In contrast, Windows Server runs services created and maintained by Microsoft. If you’re developing web applications, you’ll want to use the .NET framework that only available on Windows Server. If your website will be built using ASP.NET or Microsoft’s version of SQL, you’ll need Windows Servers, too. The other Windows Server-only programs that you might encounter include C#, Microsoft Access, Microsoft SharePoint, and Remote Desktop.

If you’re just starting your web hosting journey, you’d do well to stick with Linux. Windows Server is a good option for experienced developers and large organizations.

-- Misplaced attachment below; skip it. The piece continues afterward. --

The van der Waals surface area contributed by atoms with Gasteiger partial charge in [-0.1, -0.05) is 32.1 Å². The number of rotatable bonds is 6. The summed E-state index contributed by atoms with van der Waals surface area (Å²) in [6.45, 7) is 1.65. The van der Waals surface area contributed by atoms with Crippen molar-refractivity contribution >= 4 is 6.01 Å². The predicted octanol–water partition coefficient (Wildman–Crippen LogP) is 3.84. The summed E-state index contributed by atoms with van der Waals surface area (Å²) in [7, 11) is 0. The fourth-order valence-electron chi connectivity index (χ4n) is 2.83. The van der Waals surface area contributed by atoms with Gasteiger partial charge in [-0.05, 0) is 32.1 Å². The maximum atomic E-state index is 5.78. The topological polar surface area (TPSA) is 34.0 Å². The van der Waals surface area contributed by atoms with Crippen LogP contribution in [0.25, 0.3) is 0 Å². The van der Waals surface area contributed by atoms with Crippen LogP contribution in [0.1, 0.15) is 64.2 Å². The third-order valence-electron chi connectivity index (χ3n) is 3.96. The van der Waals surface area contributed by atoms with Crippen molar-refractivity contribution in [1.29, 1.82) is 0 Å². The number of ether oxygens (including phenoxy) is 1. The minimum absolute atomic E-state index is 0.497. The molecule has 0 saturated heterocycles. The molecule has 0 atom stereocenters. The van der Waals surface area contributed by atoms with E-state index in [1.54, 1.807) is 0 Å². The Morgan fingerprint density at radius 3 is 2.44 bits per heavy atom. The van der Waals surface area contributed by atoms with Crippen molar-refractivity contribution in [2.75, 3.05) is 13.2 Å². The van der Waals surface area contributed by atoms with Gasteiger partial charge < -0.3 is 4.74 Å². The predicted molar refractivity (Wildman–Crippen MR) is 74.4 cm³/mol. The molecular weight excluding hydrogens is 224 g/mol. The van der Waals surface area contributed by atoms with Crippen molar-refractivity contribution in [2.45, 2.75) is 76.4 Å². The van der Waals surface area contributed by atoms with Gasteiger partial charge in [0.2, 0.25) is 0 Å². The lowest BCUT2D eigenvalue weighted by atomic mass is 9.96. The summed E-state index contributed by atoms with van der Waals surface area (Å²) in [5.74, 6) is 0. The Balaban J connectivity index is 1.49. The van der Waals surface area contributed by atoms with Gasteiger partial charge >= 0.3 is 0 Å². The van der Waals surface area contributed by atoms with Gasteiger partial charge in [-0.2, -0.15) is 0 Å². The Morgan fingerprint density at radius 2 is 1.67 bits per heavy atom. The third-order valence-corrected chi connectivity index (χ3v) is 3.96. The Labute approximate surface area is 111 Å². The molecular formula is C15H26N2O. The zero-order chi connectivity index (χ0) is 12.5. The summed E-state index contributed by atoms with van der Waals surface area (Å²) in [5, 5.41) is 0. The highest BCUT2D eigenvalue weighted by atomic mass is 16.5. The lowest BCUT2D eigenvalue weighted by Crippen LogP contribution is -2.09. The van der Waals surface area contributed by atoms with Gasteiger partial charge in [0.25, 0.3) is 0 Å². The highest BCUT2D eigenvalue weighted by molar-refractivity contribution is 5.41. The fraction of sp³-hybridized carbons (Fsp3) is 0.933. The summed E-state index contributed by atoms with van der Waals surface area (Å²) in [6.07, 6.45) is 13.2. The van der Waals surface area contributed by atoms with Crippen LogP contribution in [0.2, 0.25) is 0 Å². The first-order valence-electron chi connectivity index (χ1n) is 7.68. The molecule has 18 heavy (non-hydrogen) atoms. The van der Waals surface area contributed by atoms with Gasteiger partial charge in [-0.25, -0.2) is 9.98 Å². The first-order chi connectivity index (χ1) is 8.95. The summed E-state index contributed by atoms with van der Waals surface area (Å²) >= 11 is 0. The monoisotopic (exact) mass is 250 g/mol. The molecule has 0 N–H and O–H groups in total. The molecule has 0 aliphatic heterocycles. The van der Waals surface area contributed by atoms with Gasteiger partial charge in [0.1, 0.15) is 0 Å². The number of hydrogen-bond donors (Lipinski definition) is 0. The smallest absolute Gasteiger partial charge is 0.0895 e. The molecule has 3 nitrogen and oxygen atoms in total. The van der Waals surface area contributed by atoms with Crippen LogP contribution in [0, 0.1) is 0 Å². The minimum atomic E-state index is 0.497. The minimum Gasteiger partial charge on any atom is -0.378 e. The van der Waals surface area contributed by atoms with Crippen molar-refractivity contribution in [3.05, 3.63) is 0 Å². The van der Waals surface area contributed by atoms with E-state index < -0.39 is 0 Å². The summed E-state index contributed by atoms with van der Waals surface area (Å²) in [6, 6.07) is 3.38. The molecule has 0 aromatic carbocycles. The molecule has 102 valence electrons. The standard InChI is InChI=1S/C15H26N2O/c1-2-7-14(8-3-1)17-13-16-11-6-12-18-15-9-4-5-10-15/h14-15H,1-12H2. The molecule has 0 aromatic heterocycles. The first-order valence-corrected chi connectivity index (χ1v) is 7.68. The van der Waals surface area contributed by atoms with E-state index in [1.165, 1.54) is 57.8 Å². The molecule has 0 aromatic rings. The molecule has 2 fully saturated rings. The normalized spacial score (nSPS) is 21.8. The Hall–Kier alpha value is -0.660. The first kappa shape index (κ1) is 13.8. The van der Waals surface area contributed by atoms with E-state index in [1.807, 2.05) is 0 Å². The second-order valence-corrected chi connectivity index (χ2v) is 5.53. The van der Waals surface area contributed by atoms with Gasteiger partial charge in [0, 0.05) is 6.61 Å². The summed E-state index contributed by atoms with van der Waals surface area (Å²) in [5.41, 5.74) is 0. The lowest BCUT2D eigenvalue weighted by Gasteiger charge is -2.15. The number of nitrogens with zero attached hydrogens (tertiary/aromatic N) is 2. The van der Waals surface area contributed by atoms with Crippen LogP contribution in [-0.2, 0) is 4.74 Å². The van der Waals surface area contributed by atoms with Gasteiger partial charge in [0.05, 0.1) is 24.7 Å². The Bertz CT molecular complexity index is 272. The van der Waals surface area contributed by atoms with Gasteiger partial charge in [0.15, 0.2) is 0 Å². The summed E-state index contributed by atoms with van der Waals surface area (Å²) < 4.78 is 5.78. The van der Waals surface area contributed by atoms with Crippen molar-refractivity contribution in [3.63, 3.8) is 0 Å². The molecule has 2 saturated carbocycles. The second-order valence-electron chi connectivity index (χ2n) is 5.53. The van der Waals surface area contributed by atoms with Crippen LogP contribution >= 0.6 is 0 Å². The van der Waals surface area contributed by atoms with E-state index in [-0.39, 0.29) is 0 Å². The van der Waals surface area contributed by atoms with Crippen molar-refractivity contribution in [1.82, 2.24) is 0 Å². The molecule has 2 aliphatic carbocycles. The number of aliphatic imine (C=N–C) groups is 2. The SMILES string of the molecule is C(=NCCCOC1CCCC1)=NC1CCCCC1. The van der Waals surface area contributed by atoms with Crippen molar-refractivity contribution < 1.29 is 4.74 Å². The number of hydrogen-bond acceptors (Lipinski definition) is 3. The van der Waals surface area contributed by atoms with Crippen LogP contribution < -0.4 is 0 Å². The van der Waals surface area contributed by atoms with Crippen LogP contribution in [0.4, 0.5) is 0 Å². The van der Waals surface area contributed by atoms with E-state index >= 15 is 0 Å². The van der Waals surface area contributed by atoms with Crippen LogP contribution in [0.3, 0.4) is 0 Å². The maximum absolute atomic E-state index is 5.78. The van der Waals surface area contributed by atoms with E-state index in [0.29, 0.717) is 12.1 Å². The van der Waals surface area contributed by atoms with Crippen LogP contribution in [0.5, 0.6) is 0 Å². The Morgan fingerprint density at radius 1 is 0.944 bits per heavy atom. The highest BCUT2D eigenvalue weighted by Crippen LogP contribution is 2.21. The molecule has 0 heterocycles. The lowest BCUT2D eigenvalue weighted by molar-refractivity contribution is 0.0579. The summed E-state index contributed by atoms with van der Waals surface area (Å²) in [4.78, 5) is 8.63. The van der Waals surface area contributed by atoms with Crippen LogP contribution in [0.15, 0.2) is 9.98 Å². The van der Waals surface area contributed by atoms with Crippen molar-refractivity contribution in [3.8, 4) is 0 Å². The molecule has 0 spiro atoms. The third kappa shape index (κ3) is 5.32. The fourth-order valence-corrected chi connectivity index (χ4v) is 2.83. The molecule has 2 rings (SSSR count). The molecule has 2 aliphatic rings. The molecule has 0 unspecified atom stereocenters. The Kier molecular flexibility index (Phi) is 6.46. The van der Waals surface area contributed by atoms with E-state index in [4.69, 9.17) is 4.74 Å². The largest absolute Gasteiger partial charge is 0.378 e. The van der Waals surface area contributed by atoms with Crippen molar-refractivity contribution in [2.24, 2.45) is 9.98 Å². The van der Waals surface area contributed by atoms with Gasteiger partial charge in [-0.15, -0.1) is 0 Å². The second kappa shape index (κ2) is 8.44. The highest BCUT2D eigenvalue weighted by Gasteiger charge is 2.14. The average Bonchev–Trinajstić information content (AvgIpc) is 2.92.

Learn the OS Security and Management Differences

When it comes to overall stability, Linux is the elder statesman. It’s been used as a web server foundation for a long time, and its open-source nature means that many talented people contribute to it. Compared to Windows Server, Linux handles more functions without issue, and doesn’t require reboots nearly as often. That’s because Linux doesn’t have memory leaks in the same fashion as Windows Server, and only needs to reboot when there’s a kernel update.

Recommended by Our Editors

If you’re collecting financial information or other mission-critical data via your website, security should be high on your list. Fortunately, Linux’s open-source nature also means that many people are working on security fixes. However, finding the fix might take more research compared to Microsoft’s extensive documentation and live technical support, but it’s certainly there.